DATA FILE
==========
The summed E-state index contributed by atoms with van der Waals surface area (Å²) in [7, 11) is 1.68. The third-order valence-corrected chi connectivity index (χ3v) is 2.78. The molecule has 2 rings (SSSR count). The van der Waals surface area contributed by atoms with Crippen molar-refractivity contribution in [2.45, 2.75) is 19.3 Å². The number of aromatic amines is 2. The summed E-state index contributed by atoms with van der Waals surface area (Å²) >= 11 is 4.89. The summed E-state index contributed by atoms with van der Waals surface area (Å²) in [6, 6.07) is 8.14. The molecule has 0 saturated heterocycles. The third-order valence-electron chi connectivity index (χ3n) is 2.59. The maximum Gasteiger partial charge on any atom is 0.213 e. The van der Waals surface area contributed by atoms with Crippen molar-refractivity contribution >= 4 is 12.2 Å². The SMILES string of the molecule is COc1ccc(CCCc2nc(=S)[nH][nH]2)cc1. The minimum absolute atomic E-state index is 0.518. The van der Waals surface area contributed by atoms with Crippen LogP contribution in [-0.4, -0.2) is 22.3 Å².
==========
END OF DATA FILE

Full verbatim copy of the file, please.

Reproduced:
The summed E-state index contributed by atoms with van der Waals surface area (Å²) in [7, 11) is 1.68. The third-order valence-corrected chi connectivity index (χ3v) is 2.78. The molecule has 2 rings (SSSR count). The van der Waals surface area contributed by atoms with Crippen molar-refractivity contribution in [2.45, 2.75) is 19.3 Å². The number of aromatic amines is 2. The summed E-state index contributed by atoms with van der Waals surface area (Å²) >= 11 is 4.89. The summed E-state index contributed by atoms with van der Waals surface area (Å²) in [6, 6.07) is 8.14. The molecule has 0 saturated heterocycles. The third-order valence-electron chi connectivity index (χ3n) is 2.59. The maximum Gasteiger partial charge on any atom is 0.213 e. The van der Waals surface area contributed by atoms with Crippen molar-refractivity contribution >= 4 is 12.2 Å². The SMILES string of the molecule is COc1ccc(CCCc2nc(=S)[nH][nH]2)cc1. The minimum absolute atomic E-state index is 0.518. The van der Waals surface area contributed by atoms with Crippen LogP contribution in [-0.4, -0.2) is 22.3 Å².